Study sheds light on contrast-induced nephropathy in high-risk patients

August 8, 2008

Researchers have established the safety of nonionic contrast media in adult and pediatric patients, but questions remained regarding the use of low- and iso-osmolar agents, particularly in patients at high risk of developing contrast-induced nephropathy. Now results from a prospective multicenter study done in China and the U.S. suggest that risk is equally low with either type of agent.

Researchers have established the safety of nonionic contrast media in adult and pediatric patients, but questions remained regarding the use of low- and iso-osmolar agents, particularly in patients at high risk of developing contrast-induced nephropathy. Now results from a prospective multicenter study done in China and the U.S. suggest that risk is equally low with either type of agent.

For some time, the use of nonionic low-osmolar contrast media has been deemed as generally safe in patients at high risk for CIN. The clinical literature, however, lacked weighty data comparing low- and iso-osmolar agents in patients with preexisting renal dysfunction and diabetes, two of the strongest independent predictors of the condition.

Until the publication of the Patients with REnal impairment and DIabetes undergoing Computed Tomography (PREDICT) study, no definitive indication existed to determine if one agent provides additional benefits compared with the other, according to lead investigator Dr. Matthew J. Kuhn, a clinical professor of radiology, neurology, and neurosurgery at Southern Illinois University School of Medicine.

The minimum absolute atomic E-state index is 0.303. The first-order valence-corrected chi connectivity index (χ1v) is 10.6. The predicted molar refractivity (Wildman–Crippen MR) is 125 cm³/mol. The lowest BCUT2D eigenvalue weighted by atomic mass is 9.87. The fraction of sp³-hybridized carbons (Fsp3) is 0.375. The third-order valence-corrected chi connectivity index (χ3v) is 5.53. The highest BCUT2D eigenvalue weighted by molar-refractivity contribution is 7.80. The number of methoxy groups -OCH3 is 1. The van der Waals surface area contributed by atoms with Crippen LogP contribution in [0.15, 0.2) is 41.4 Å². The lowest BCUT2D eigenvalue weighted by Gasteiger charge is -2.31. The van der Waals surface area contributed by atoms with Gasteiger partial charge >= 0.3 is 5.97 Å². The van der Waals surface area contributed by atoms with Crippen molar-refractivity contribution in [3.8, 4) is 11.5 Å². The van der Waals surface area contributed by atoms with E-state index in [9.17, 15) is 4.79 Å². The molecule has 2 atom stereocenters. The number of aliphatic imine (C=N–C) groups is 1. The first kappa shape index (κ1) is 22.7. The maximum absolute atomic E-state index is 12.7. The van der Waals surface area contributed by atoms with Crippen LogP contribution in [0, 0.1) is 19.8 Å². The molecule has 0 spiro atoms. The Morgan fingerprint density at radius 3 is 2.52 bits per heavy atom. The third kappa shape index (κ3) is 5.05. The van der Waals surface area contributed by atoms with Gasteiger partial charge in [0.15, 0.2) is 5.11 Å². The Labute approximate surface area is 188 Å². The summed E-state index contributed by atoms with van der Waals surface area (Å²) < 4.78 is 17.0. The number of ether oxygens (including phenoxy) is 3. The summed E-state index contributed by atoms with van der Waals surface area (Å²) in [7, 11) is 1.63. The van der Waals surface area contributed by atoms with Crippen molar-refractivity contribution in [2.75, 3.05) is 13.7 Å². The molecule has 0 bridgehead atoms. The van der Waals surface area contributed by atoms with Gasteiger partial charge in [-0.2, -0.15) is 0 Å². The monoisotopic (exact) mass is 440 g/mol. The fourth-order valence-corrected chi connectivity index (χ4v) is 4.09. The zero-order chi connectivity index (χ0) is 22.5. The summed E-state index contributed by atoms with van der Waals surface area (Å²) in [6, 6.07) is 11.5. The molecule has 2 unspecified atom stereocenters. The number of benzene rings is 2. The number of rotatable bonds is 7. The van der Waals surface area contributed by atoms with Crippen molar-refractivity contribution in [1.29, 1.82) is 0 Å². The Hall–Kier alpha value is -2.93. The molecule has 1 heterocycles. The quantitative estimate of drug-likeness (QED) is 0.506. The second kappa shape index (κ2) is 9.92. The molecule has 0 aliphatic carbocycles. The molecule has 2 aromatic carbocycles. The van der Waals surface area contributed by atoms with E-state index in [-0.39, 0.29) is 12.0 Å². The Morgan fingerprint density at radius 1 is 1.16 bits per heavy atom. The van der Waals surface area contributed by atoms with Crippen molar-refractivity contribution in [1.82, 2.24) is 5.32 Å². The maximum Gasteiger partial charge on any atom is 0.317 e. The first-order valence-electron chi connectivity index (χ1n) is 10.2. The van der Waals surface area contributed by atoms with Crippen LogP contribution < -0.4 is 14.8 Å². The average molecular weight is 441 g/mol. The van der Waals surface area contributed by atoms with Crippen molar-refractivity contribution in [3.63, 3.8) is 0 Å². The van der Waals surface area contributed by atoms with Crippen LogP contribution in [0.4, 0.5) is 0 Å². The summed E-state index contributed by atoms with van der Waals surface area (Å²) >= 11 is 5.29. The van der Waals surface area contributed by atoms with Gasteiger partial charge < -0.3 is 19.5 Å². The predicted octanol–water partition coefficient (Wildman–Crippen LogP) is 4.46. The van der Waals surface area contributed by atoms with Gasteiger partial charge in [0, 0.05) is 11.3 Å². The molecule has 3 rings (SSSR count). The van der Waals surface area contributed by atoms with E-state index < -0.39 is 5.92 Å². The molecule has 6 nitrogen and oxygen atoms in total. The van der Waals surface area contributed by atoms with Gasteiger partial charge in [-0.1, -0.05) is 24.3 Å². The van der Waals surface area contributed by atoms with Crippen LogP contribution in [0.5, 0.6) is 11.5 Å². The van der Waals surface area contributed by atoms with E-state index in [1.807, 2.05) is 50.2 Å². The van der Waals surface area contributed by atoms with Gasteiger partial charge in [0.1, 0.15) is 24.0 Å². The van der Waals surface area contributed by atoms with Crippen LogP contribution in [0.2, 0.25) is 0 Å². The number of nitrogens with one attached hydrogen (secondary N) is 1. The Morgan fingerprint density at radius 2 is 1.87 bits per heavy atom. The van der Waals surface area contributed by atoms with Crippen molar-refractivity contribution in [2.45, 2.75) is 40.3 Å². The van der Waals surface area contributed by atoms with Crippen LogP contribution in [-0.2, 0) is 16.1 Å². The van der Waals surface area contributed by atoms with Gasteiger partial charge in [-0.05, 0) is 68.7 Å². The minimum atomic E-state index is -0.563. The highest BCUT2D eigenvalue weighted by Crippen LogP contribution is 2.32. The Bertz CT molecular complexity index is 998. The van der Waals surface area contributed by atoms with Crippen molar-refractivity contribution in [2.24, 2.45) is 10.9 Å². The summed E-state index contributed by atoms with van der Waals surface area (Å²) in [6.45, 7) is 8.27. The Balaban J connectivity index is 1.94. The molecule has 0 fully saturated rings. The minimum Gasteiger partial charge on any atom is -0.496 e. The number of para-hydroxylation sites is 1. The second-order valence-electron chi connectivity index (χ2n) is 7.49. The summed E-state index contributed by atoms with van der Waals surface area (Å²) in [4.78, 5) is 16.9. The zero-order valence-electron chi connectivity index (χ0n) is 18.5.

"The PREDICT study reinforces the results of earlier published studies, the IMPACT Study and the CARE Study, that also failed to find a difference between iodixanol and iopamidol when administered to at-risk patients," Kuhn said.

From January 2006 to April 2007, Kuhn and colleagues enrolled 248 patients with moderate to severe chronic kidney disease and diabetes mellitus at 23 sites in the U.S. and China. Patients were referred for multislice CT scans of the brain, head and neck, thorax, abdomen, or pelvis or to MSCT angiography. They were randomly assigned to an IV bolus of iopamidol 370 (Isovue, manufactured by Bracco Diagnostics) or iodixanol 320 (Visipaque, manufactured by GE Healthcare).

The investigators found that the incidence of CIN in these high-risk patients was low and not statistically significantly different after administration of either agent. They published results in the July issue of the American Journal of Roentgenology (2008;191:151-157).

Patients in the study had comparable demographics and baseline renal function. Seven patients (5.6%) receiving iopamidol 370 and six patients (4.9%) receiving iodixanol 320 experienced increases of 25% or more in serum creatinine levels (p = 1.0). The mean serum creatinine change from the baseline level was 0.04 mg/dL in both groups (covariance, p = 0.80).

In patients with a baseline serum creatinine value equal to or greater than 2 mg/dL, baseline estimated glomerular filtration rate equal to or less than 40 mL/min/1.73 m2, or those receiving more than 140 mL of contrast media, the incidence of CIN was low and comparable between the two study groups (p = 1.0).

"During the last five years, there has been a great deal of discussion about CIN and the safety profile of various contrast media," said Dr. Alberto Spinazzi, senior vice president of medical and regulatory affairs at Bracco. "It has been our goal to support research that could provide valid and reliable clinical evidence to the healthcare community on this very serious topic."

Bracco funded a clinical grant for the study.

For more information from the Diagnostic Imaging archives:

Contrast-induced nephropathy fears ease

Oral fluids may dilute contrast reaction risk in patients with kidney disorders

Cheap drug protects against CT contrast-induced nephropathy

Nonionic contrast media prove safe in pediatric patients